Most LatAm currencies have been under pressure recently, with the Brazilian real and the Chilean peso breaking all-time lows versus the USD in recent weeks.
Data released on Monday showed that Chile's external accounts remained under pressure at the start of the year, and trade tensions mean that it will be harder to finance the gap.
Economic activity in Chile in the first half of the year is now a write-off, due to Covid-19. The country is in a deep recession, and the impact of lockdowns on labour markets and businesses will cause long-lasting economic damage, which will hold back the recovery.
Chile's central bank kept rates unchanged last Thursday at 2.50% with a dovish bias, following an unexpected 50bp rate cut at the June meeting.
Chile's central bank cut the country's main interest rate by 25bp to 3.25% last Thursday. The easing was expected, as the board adopted a dovish bias last month, after keeping a neutral stance for most of 2016. Last week's move, coupled with the tone of the communiqué, suggests that further easing is coming, as growth continues to disappoint and inflation pressures are easing.
The bad news just keeps coming for Brazil's economy. The mid-month CPI, the IPCA-15 index, rose 1.2% month-to-month in March. Soaring energy prices remain the key contributor to the inflation story in Brazil, pushing up the housing component by 2.8% in March, after a 2.2% increase in February.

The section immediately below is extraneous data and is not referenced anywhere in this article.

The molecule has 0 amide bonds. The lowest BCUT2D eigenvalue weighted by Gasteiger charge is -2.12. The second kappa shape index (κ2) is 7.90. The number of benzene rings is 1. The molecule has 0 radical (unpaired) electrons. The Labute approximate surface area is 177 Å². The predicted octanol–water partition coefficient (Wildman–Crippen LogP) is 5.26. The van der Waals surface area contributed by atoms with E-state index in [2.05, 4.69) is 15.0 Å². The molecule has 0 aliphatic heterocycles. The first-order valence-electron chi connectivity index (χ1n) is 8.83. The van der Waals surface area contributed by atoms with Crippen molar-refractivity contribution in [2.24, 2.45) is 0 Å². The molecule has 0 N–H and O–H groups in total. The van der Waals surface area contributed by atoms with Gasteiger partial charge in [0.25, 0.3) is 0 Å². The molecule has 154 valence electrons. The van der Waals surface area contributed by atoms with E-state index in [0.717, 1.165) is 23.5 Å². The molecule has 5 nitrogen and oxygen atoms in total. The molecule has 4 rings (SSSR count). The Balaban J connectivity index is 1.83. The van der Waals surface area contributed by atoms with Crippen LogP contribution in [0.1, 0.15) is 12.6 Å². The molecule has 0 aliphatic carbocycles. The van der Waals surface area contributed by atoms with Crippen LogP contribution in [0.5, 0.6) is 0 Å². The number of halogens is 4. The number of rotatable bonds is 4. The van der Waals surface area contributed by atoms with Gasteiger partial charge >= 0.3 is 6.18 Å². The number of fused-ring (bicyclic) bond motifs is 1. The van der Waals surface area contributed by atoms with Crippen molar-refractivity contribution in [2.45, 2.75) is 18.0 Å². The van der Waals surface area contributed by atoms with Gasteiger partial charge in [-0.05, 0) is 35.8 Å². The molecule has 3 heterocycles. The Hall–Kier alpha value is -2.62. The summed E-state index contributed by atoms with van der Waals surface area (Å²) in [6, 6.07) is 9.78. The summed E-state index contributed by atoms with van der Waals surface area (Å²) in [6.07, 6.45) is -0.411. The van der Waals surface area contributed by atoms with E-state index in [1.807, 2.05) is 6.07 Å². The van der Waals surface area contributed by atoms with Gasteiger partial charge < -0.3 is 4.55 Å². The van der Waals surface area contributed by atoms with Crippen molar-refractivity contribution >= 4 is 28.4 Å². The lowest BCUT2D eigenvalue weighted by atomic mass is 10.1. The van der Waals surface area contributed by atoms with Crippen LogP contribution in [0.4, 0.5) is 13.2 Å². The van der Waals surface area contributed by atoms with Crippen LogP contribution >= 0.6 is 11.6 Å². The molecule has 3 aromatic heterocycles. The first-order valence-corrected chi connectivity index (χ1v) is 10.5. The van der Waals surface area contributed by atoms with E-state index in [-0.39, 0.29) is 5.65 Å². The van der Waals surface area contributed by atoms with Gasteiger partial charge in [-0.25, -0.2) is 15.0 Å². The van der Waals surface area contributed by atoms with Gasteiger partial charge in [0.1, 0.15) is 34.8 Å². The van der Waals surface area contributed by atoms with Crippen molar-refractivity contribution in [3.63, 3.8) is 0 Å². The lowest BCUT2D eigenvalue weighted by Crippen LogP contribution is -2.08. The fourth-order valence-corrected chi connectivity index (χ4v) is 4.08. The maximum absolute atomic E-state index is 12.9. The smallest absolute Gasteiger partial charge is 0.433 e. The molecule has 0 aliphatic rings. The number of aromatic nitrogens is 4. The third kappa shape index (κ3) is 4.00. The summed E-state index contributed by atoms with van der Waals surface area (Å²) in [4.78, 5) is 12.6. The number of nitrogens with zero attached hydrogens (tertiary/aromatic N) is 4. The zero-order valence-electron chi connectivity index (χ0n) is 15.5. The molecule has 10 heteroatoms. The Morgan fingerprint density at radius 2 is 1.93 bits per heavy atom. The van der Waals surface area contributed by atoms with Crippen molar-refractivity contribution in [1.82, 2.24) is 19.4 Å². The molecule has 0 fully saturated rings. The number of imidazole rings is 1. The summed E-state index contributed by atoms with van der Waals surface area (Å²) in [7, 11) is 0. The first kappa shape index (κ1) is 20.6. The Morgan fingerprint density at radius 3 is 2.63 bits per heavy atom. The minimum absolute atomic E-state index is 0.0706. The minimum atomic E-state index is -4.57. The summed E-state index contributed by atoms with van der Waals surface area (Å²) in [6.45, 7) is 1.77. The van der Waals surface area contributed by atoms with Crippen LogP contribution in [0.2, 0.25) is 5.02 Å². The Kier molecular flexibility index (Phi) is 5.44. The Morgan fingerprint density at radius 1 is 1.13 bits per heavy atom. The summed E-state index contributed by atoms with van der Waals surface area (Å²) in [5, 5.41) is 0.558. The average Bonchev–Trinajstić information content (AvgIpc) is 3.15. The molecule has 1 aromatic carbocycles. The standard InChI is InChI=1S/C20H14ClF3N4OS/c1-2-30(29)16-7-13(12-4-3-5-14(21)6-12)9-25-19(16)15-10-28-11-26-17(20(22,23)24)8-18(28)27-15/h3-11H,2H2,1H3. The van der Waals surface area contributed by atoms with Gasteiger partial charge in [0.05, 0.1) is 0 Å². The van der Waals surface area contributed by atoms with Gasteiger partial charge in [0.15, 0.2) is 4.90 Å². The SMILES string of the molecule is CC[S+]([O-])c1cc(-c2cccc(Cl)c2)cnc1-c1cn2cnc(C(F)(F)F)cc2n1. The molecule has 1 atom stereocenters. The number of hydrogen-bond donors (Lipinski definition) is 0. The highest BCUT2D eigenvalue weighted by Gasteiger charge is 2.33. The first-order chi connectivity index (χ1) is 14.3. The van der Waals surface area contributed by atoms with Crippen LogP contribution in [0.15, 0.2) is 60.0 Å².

Wednesday's Brazilian industrial production data were worse than we expected but the details were less alarming than the headline. Output slipped 1.8% month-to-month in March, the biggest fall since August 2015, setting a low starting point for Q2.
This week's key data releases in Mexico likely will reaffirm that growth remains below trend, while inflation continues to ease.
The COPOM meeting was the centre of attention in Brazil this week. The committee cut the main rate by 25 basis points to a new historical low of 6.50%, in line with market expectations.
All the evidence indicates that growth in Mexican consumers' spending is slowing, despite the better- than-expected November retail sales numbers, released yesterday.